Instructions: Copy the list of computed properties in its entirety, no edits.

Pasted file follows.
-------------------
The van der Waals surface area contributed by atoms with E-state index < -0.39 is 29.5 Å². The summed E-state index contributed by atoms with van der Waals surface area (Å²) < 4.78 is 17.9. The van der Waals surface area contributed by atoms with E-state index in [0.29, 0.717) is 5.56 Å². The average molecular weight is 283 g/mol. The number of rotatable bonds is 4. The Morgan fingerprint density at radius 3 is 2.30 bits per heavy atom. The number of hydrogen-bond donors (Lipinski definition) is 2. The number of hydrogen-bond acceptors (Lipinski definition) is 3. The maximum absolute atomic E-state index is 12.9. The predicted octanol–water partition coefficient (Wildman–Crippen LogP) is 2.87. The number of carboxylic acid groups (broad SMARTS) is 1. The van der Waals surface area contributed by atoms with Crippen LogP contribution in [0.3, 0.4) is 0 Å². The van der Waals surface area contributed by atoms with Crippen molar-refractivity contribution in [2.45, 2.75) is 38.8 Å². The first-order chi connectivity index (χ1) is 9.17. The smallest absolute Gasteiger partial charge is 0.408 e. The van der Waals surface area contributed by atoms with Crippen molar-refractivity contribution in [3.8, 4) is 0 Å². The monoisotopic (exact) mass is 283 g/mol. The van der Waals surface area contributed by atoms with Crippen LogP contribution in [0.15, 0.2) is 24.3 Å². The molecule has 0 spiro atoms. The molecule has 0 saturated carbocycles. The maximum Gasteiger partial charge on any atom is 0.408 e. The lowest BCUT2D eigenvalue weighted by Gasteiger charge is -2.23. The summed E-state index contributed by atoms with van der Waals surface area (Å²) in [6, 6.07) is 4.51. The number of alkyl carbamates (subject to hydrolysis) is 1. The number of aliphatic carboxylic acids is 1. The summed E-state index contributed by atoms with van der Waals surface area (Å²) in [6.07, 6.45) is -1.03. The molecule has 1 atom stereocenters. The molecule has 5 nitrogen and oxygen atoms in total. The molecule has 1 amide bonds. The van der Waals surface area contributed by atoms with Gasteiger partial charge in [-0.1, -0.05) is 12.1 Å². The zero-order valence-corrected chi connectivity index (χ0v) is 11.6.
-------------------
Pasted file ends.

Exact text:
The van der Waals surface area contributed by atoms with E-state index < -0.39 is 29.5 Å². The summed E-state index contributed by atoms with van der Waals surface area (Å²) < 4.78 is 17.9. The van der Waals surface area contributed by atoms with E-state index in [0.29, 0.717) is 5.56 Å². The average molecular weight is 283 g/mol. The number of rotatable bonds is 4. The Morgan fingerprint density at radius 3 is 2.30 bits per heavy atom. The number of hydrogen-bond donors (Lipinski definition) is 2. The number of hydrogen-bond acceptors (Lipinski definition) is 3. The maximum absolute atomic E-state index is 12.9. The predicted octanol–water partition coefficient (Wildman–Crippen LogP) is 2.87. The number of carboxylic acid groups (broad SMARTS) is 1. The van der Waals surface area contributed by atoms with Crippen LogP contribution in [0.3, 0.4) is 0 Å². The van der Waals surface area contributed by atoms with Crippen molar-refractivity contribution in [2.45, 2.75) is 38.8 Å². The first-order chi connectivity index (χ1) is 9.17. The smallest absolute Gasteiger partial charge is 0.408 e. The van der Waals surface area contributed by atoms with Crippen molar-refractivity contribution in [3.8, 4) is 0 Å². The monoisotopic (exact) mass is 283 g/mol. The van der Waals surface area contributed by atoms with Crippen LogP contribution in [0.15, 0.2) is 24.3 Å². The molecule has 0 spiro atoms. The molecule has 0 saturated carbocycles. The maximum Gasteiger partial charge on any atom is 0.408 e. The lowest BCUT2D eigenvalue weighted by Gasteiger charge is -2.23. The summed E-state index contributed by atoms with van der Waals surface area (Å²) in [6, 6.07) is 4.51. The number of alkyl carbamates (subject to hydrolysis) is 1. The number of aliphatic carboxylic acids is 1. The summed E-state index contributed by atoms with van der Waals surface area (Å²) in [6.07, 6.45) is -1.03. The molecule has 1 atom stereocenters. The molecule has 5 nitrogen and oxygen atoms in total. The molecule has 1 amide bonds. The van der Waals surface area contributed by atoms with Gasteiger partial charge in [-0.1, -0.05) is 12.1 Å². The zero-order valence-corrected chi connectivity index (χ0v) is 11.6.